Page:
Much like Krampus, Joulupukki started life as a spooky Pagan figure of Norse mythology. Also known as The Christmas Goat, Joulupukki (the name derives from the Finnish language) would turn up at the dead of night and demand gifts from local children, though as time went on, the legend softened.
Nowadays, the myth of Joulupukki resembles that of Santa Claus almost entirely – this benevolent old man, clad in a red and white and sporting a long, white beard, brings gifts to children every Christmas Day. Where Joulupukki differs from Father Christmas, however, is in the timing and method of his arrival.
Rather than sneaking into homes via the chimney while children snooze, Joulupukki loudly announces his presence after dinner on Christmas Day and doles out presents to anyone in the vicinity – a very different approach to Italy’s Santa substitute.
Many Christmas and Santa-centric traditions stem from Pagan beliefs, but none more than La Befana – a broomstick-riding witch that delivers gifts to children in Italy by scooting down the chimney.
Perhaps more readily associated with Halloween than Christmas, La Befana may be a little frightening to look at – and she is said to dole out solid whacks to any young person that wakes up and sees her at work, so stay in bed on Christmas Eve, bambinos – but her legend is one of altruism. So much so that La Befana is said to be a fine housekeeper that sweeps up around the chimney before departing into the night sky! She’s certainly less mischievous than her Icelandic equivalents.
The Yulemen, or Yule Lads, are a group of thirteen gnomes that are a comparatively recent addition to festive legend, first entering pubic consciousness in the 1930s.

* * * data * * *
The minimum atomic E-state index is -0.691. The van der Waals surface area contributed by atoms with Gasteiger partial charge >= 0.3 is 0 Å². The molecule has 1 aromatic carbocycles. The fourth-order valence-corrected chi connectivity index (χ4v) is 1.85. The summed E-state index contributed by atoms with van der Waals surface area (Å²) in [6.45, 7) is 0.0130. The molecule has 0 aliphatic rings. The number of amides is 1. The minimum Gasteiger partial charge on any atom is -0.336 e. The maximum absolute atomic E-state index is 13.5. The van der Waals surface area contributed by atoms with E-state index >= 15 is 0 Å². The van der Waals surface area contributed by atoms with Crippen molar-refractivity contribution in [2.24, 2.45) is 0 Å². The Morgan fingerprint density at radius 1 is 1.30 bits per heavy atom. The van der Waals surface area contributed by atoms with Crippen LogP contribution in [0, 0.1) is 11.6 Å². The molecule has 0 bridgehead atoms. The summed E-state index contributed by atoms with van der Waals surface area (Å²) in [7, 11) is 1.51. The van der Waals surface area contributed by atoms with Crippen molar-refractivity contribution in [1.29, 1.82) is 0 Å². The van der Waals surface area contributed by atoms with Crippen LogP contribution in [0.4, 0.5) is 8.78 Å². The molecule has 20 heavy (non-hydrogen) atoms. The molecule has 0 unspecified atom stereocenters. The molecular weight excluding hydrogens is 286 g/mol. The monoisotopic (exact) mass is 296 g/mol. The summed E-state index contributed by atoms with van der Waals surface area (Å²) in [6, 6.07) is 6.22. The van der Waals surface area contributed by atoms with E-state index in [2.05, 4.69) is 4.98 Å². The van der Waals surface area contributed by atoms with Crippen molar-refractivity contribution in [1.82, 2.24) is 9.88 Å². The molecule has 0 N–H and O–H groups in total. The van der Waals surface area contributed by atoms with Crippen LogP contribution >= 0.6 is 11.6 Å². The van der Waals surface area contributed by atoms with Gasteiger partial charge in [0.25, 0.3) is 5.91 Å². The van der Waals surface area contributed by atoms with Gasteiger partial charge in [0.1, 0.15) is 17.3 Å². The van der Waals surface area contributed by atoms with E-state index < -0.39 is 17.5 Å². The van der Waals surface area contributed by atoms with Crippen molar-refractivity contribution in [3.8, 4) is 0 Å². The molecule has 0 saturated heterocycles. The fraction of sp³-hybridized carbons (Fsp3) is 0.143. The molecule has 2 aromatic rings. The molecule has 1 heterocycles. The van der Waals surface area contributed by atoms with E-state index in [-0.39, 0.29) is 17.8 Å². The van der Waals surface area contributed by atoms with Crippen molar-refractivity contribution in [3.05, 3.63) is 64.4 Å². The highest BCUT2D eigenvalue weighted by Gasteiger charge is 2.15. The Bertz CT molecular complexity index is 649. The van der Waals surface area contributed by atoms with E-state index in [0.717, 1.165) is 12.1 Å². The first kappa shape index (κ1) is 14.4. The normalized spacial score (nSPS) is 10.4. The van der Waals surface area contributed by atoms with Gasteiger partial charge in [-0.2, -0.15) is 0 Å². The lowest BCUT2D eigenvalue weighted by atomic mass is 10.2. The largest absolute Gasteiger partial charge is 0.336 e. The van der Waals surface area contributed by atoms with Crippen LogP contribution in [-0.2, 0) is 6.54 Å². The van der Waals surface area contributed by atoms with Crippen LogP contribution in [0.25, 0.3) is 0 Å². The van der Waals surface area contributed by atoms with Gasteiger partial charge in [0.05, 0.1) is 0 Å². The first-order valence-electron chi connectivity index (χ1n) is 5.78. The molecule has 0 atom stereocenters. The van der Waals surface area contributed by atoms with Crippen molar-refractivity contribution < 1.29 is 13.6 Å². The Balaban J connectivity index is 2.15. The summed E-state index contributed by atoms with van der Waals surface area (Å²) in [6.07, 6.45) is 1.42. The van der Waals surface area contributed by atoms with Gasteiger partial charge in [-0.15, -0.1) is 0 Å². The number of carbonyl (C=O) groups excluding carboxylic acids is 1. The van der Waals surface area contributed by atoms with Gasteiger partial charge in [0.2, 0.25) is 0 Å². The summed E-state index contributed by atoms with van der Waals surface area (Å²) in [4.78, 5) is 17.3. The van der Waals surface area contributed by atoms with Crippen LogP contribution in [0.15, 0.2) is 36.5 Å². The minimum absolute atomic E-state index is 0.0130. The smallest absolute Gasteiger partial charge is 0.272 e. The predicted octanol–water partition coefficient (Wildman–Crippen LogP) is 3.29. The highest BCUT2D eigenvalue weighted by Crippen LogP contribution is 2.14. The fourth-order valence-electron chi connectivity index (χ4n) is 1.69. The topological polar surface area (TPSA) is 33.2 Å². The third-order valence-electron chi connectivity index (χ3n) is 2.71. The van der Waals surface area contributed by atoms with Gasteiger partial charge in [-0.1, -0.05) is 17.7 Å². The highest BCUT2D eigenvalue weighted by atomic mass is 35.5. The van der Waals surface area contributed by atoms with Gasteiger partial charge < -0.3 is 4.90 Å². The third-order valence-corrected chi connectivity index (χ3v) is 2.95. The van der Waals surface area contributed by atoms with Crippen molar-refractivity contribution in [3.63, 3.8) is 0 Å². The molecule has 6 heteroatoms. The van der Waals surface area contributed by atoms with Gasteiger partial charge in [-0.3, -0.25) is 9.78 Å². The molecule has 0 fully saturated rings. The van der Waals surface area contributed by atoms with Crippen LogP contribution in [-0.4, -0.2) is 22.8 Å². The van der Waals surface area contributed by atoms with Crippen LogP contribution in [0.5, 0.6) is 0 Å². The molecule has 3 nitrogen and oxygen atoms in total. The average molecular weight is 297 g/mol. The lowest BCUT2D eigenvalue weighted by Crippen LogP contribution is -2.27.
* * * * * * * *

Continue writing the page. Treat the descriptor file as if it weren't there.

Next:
The role the Yule Lads play varies depends on who does the telling – some descriptions claim that these little terrors kidnap children from their beds and munch on them much as we would a turkey dinner, while others settle for tales of mischievous shenanigans and practical jokes.
Perhaps most importantly though, the Yule Lads are believed to leave gifts for well-behaved Icelandic children on each of the thirteen nights that lead up to Christmas – though those on the naughty list have to make do with potatoes.
Finally, let’s take a look at Russia’s Santa equivalent – Ded Moroz, or Grandfather Frost. The Ded Moroz legend has somewhat unsavoury origins, with the figure believed to be a malevolent and vengeful Pagan God that froze lands on a whim like some kind of psychopathic Elsa from Frozen.
Over time, however, the myth has softened to become that of a wise and kindly old man, becoming hugely popular in Russian fairy tales and nursery rhymes alongside his granddaughter Snegurka (aka The Snow Maiden).
There are number of differences between Ded Moroz and Santa, including his attire (Grandfather Frost dresses in blue as opposed to red, and carries a magical staff), location (he forgoes a station in the North Pole in favour of locating a little north of Moscow), and transport (Ded Moroz rides a traditional sled carried by three white horses, rather than a magical sleigh powered by reindeer labour). Perhaps most importantly though, he delivers gifts to children in person on New Year’s Eve as opposed to Christmas.